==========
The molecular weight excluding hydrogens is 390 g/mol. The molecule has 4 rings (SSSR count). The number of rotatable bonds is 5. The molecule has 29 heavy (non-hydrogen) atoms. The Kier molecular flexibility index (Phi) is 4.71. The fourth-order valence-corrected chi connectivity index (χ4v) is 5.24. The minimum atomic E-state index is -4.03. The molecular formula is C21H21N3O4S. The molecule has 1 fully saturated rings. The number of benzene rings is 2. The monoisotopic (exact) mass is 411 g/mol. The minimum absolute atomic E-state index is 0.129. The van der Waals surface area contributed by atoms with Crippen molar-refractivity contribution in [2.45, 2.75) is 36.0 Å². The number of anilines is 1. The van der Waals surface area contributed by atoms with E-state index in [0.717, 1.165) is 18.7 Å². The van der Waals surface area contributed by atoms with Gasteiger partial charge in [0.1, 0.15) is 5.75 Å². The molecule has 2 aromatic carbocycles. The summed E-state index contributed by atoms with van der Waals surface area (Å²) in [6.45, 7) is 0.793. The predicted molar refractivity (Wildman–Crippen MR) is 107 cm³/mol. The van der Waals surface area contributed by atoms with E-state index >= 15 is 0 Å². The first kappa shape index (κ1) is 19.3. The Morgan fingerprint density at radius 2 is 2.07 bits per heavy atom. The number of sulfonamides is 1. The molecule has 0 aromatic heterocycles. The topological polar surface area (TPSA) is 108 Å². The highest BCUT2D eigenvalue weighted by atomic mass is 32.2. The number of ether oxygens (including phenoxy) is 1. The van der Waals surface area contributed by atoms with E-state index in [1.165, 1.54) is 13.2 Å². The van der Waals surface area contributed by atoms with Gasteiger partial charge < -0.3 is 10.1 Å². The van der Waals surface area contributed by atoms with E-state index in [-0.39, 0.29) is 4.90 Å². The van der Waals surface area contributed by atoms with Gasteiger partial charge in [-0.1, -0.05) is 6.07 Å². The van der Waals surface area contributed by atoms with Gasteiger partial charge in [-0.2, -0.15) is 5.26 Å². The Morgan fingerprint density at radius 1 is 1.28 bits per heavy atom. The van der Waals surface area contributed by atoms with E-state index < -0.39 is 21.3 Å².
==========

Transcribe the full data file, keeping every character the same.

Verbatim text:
The molecular weight excluding hydrogens is 390 g/mol. The molecule has 4 rings (SSSR count). The number of rotatable bonds is 5. The molecule has 29 heavy (non-hydrogen) atoms. The Kier molecular flexibility index (Phi) is 4.71. The fourth-order valence-corrected chi connectivity index (χ4v) is 5.24. The minimum atomic E-state index is -4.03. The molecular formula is C21H21N3O4S. The molecule has 1 fully saturated rings. The number of benzene rings is 2. The monoisotopic (exact) mass is 411 g/mol. The minimum absolute atomic E-state index is 0.129. The van der Waals surface area contributed by atoms with Crippen molar-refractivity contribution in [2.45, 2.75) is 36.0 Å². The number of anilines is 1. The van der Waals surface area contributed by atoms with E-state index in [0.717, 1.165) is 18.7 Å². The van der Waals surface area contributed by atoms with Gasteiger partial charge in [0.1, 0.15) is 5.75 Å². The molecule has 2 aromatic carbocycles. The summed E-state index contributed by atoms with van der Waals surface area (Å²) in [6.45, 7) is 0.793. The predicted molar refractivity (Wildman–Crippen MR) is 107 cm³/mol. The van der Waals surface area contributed by atoms with E-state index >= 15 is 0 Å². The first kappa shape index (κ1) is 19.3. The Morgan fingerprint density at radius 2 is 2.07 bits per heavy atom. The number of sulfonamides is 1. The molecule has 0 aromatic heterocycles. The topological polar surface area (TPSA) is 108 Å². The highest BCUT2D eigenvalue weighted by atomic mass is 32.2. The number of ether oxygens (including phenoxy) is 1. The van der Waals surface area contributed by atoms with E-state index in [1.165, 1.54) is 13.2 Å². The van der Waals surface area contributed by atoms with Gasteiger partial charge < -0.3 is 10.1 Å². The van der Waals surface area contributed by atoms with E-state index in [-0.39, 0.29) is 4.90 Å². The van der Waals surface area contributed by atoms with Gasteiger partial charge in [-0.1, -0.05) is 6.07 Å². The van der Waals surface area contributed by atoms with Gasteiger partial charge in [-0.2, -0.15) is 5.26 Å². The Morgan fingerprint density at radius 1 is 1.28 bits per heavy atom. The van der Waals surface area contributed by atoms with E-state index < -0.39 is 21.3 Å².